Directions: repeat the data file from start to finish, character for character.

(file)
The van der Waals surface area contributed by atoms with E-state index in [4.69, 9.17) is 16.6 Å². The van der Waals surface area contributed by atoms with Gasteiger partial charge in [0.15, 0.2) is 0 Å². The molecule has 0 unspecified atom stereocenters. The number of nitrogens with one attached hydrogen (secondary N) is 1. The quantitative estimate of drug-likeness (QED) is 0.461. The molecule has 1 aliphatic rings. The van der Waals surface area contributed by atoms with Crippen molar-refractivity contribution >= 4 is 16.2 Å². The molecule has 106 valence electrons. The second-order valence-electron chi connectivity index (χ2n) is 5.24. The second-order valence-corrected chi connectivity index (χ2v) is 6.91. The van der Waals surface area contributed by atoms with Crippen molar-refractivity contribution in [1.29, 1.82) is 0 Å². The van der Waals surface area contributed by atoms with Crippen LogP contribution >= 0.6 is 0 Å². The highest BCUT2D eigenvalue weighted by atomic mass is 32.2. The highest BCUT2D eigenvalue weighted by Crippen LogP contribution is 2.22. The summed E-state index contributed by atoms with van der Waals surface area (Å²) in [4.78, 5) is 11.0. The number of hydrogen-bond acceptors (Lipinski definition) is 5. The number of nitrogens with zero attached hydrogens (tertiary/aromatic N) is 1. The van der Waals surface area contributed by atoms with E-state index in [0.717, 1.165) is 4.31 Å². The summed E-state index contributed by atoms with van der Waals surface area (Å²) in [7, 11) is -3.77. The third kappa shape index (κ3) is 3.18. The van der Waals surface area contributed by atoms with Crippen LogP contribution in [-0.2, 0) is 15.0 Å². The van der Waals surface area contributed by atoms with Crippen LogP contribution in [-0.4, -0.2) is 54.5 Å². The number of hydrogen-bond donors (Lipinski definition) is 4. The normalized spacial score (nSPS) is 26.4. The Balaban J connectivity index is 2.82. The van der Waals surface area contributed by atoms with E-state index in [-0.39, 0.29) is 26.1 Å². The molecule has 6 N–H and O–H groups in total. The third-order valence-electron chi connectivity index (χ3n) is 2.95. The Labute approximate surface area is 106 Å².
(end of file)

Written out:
The van der Waals surface area contributed by atoms with E-state index in [4.69, 9.17) is 16.6 Å². The van der Waals surface area contributed by atoms with Gasteiger partial charge in [0.15, 0.2) is 0 Å². The molecule has 0 unspecified atom stereocenters. The number of nitrogens with one attached hydrogen (secondary N) is 1. The quantitative estimate of drug-likeness (QED) is 0.461. The molecule has 1 aliphatic rings. The van der Waals surface area contributed by atoms with Crippen molar-refractivity contribution >= 4 is 16.2 Å². The molecule has 106 valence electrons. The second-order valence-electron chi connectivity index (χ2n) is 5.24. The second-order valence-corrected chi connectivity index (χ2v) is 6.91. The van der Waals surface area contributed by atoms with Crippen molar-refractivity contribution in [1.29, 1.82) is 0 Å². The van der Waals surface area contributed by atoms with Crippen LogP contribution >= 0.6 is 0 Å². The highest BCUT2D eigenvalue weighted by atomic mass is 32.2. The highest BCUT2D eigenvalue weighted by Crippen LogP contribution is 2.22. The summed E-state index contributed by atoms with van der Waals surface area (Å²) in [4.78, 5) is 11.0. The number of hydrogen-bond acceptors (Lipinski definition) is 5. The number of nitrogens with zero attached hydrogens (tertiary/aromatic N) is 1. The van der Waals surface area contributed by atoms with E-state index in [0.717, 1.165) is 4.31 Å². The summed E-state index contributed by atoms with van der Waals surface area (Å²) in [7, 11) is -3.77. The third kappa shape index (κ3) is 3.18. The van der Waals surface area contributed by atoms with Crippen LogP contribution in [-0.2, 0) is 15.0 Å². The van der Waals surface area contributed by atoms with Crippen LogP contribution in [-0.4, -0.2) is 54.5 Å². The number of hydrogen-bond donors (Lipinski definition) is 4. The normalized spacial score (nSPS) is 26.4. The Balaban J connectivity index is 2.82. The van der Waals surface area contributed by atoms with E-state index in [-0.39, 0.29) is 26.1 Å². The molecule has 6 N–H and O–H groups in total. The third-order valence-electron chi connectivity index (χ3n) is 2.95. The Labute approximate surface area is 106 Å².